Legal Lore: Curiosities of Law and Lawyers
By William Andrews
2001/08 - Beard Books
1587981025 - Paperback - Reprint - 345 pp.
Great reading for lawyers who want to take a break from the usual and for anyone interested in the eccentricities of past law.
All who are interested in the study of the byways of literature will find this
law classic entertaining and instructive. Some of the subjects of the essays in
this delightful collection are: Bible law, sanctuaries, trials of animals, laws
relating to Gypsies, fatal links, and post-mortem trials. One example of an
oddity is the trial in 1600 of two brothers, then dead, for an attempt on the
life of the king. The bodies were produced at the trial, and the sentence
pronounced them guilty of treason. Their name, memory, and dignity were to be
extinguished and their dead bodies "hanged, quartered, and gibbetted."
From the Daily Mail:
There are some very amusing and curious facts concerning law and lawyers. We have read with much interest the articles on Sanctuaries, Trials in superstitious Ages, Ancient Tenures, trials by Jury in Old Times, Barbarous Punishments, and Trials of Animals, and can heartily recommend the volume to those who wish for a few hours' profitable diversion in the study of what may be called the light literature of the law.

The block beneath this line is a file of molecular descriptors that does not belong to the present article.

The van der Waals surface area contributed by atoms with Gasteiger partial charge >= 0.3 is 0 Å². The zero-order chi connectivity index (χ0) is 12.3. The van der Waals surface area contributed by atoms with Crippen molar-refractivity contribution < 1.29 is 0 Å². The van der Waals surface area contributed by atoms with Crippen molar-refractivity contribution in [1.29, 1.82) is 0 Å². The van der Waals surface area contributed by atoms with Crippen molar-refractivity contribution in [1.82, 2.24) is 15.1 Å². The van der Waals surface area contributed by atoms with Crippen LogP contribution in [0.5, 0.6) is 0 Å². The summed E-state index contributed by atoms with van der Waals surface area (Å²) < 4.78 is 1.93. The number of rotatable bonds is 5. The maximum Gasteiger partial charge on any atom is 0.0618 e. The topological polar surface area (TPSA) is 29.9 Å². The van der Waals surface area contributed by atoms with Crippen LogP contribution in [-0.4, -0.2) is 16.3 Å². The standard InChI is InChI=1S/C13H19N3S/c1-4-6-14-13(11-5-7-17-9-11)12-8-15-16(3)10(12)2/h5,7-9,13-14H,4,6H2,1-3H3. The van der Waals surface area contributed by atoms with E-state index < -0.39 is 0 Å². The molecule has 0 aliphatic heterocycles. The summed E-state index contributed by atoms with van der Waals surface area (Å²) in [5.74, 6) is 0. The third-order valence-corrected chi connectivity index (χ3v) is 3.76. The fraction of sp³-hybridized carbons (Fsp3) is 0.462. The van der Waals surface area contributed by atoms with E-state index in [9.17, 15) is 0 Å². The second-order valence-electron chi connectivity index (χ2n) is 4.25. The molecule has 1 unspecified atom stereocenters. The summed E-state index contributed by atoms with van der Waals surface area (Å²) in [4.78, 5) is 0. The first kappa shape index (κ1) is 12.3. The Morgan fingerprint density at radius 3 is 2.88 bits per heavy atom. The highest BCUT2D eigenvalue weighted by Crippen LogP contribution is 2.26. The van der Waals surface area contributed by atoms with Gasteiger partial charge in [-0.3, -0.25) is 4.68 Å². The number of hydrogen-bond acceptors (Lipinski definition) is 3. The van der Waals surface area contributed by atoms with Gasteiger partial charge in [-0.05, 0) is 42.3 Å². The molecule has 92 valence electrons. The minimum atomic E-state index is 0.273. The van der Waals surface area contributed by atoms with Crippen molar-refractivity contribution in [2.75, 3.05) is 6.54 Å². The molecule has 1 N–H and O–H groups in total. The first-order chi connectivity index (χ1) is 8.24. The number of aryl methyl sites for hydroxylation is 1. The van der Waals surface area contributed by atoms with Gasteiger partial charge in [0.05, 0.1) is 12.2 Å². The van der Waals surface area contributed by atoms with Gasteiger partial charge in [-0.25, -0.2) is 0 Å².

From The Scotsman:
Most amusing and instructive reading.
From the Dundee Advertiser:
The contents of the volume are extremely entertaining and convey not a little information on ancient ideas and habits of life. While members of the legal profession will turn to the work for incidents with which to illustrate an argument or point a joke, laymen will enjoy its vivid descriptions of old-fashioned proceedings and often semi-barbaric ideas to obligation and rectitude.
From the Birmingham Daily Gazette
The subjects chosen are extremely interesting, and contain a quantity of out-of-the-way and not easily accessible information...
From the Cheshire Notes and Queries
The book is interesting both to the general reader and the student.
From the Dundee Courier:
Those who care only to be amused will find plenty of entertainment in this volume, while those who regard it as a work of reference will rejoice at the variety of material, and appreciate the careful indexing.
From the Northern Gazette:
Very interesting subjects, lucidly and charmingly written. The versatility of the work assures for it a wide popularity.
From the Norfolk Chronicle:
A happy and useful addition to current literature.
From The Evening Gazette:
The book is a very fascinating one, and it is specially interesting to students of history as showing the vast changes which by gradual course of development have been brought about both in the principles and practice of the law.
William Loring Andrews, a prominent trustee of the Metropolitan Museum of Art and President of the Society of Iconophiles, was born in New York USA in 1837 and was a known bibliophile. A wealthy businessman, he collected rare books, and from 1865, commissioned limited editions distinguished for their typography, illustrations, and bindings. He was founder of the Grolier Club in New York City. He died in 1920.